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When is a business responsible for crimes on its premises?
Criminals often target businesses because there may be a constant flow of resources or customers at a specific location. For example, companies frequented by tourists, like hotels, often experience high rates of property crimes in their parking lots. Businesses that sell alcohol often need to navigate an elevated risk of assaults occurring on or near their premises.
Technically, it is the criminals who assault or steal from others who are responsible for their actions, but businesses can be secondarily liable for those criminal incidents under certain circumstances. When could a business or property owner have partial liability for a criminal act?
When the incident was reasonably predictable
Obviously, it would be quite unfair to hold businesses universally accountable for the actions of others, but some crime is predictable depending on the type of business and its location. Looking at crimes that currently occur in the community and criminal incidents at businesses with similar models is a necessary step for entrepreneurs and managers that want to limit the company’s liability.
There are many ways for a business to prevent likely criminal activity. Proper training of employees and possibly the retention of security staff can make a big difference. Security cameras in conspicuous locations can also help deter many opportunistic and impulsive criminals.
In fact, even lighting in outdoor spaces and any interior area accessible by visitors is useful. Outdoor lighting can reduce criminal activity and parking lots and similar spaces by roughly 39%. Around-the-clock lighting and motion-activated lighting can both make potential criminals nervous about engaging in illegal activity.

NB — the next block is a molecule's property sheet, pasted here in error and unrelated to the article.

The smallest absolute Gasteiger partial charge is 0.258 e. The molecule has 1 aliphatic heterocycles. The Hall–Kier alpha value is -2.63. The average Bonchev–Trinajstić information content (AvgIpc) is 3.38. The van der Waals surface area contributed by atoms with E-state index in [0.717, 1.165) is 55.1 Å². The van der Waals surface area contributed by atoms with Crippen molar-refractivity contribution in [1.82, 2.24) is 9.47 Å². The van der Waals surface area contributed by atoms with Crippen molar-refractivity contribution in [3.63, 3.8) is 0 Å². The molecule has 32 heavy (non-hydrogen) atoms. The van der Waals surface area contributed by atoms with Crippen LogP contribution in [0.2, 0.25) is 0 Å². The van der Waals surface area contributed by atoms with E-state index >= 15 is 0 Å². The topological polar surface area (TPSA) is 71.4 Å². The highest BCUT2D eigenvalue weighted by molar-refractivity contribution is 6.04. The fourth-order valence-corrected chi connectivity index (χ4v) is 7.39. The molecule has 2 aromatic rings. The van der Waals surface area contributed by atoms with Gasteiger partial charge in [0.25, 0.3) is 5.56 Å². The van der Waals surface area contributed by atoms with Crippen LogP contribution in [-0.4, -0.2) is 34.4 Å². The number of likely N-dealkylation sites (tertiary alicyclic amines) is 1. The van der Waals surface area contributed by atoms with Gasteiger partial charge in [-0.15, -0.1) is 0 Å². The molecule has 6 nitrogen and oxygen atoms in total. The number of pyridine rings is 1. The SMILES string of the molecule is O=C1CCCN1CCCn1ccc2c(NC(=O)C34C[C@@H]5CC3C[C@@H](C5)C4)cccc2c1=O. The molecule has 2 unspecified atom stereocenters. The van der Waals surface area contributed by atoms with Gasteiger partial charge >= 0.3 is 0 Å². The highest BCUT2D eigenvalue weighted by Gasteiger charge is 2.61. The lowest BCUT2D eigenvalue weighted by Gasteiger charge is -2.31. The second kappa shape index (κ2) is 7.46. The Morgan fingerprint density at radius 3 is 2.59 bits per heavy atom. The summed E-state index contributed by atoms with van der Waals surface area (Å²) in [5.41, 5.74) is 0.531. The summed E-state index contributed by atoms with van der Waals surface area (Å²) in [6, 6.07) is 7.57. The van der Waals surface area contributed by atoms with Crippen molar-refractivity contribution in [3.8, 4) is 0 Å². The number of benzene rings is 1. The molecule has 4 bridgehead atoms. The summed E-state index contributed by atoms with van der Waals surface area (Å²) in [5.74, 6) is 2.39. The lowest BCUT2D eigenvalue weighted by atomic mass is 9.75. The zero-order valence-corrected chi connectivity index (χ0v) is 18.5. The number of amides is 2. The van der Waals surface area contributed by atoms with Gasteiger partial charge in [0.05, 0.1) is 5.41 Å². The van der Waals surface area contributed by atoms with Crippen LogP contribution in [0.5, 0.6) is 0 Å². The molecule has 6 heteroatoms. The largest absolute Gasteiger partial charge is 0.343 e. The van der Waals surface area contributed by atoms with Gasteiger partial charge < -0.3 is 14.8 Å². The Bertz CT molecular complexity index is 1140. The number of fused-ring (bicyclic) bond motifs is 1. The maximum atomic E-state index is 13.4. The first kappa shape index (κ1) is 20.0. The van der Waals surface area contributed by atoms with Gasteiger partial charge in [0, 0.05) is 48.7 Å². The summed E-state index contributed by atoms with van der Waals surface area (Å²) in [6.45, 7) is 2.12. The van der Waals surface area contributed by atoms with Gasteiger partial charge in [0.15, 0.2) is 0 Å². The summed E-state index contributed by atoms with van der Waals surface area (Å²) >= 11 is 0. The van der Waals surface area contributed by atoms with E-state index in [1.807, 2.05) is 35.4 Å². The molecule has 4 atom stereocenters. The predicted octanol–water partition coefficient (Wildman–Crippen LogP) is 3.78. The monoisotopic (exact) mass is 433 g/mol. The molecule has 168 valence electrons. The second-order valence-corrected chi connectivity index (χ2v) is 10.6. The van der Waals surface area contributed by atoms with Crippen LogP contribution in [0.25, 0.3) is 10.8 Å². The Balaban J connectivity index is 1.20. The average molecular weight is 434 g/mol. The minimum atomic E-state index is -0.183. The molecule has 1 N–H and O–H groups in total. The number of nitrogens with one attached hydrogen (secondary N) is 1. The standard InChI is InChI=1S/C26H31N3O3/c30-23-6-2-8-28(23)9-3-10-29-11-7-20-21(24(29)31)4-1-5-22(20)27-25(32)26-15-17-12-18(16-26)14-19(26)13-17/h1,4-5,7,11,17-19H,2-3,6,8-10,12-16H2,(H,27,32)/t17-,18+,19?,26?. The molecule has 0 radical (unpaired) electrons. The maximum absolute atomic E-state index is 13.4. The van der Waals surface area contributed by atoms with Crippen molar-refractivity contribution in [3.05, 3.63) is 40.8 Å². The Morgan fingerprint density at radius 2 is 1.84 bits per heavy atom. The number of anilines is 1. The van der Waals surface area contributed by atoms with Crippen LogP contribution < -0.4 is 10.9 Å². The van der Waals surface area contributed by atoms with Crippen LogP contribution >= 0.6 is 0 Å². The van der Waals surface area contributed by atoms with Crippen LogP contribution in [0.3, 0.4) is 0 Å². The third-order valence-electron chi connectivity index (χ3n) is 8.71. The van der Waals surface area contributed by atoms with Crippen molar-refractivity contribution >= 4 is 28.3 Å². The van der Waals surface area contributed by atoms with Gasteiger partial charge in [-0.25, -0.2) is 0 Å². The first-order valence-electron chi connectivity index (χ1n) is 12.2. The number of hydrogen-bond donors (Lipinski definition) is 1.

When it is obvious a business’s location or operations would attract certain kinds of crime, then a company should take reasonable steps to prevent that kind of criminal activity. Failing to do so might constitute negligence security and leave the business open to a premises liability claim.
Insurance can cover negligent security claims
When a patron or visitor can reasonably claim that a few improved security measures would have prevented the criminal incident they experienced, they could pursue a premises liability claim against the business. Frequently, companies ranging from bars to retail shops carry premises liability insurance that will cover property damage and injury losses that visitors incur at a business.
Even when there isn’t insurance coverage available, it may still be possible to pursue a premises liability lawsuit against a business. Evaluating a criminal incident with a legal professional for signs of negligent security practices could help someone determine whether they have grounds upon which to file a valid premises liability claim.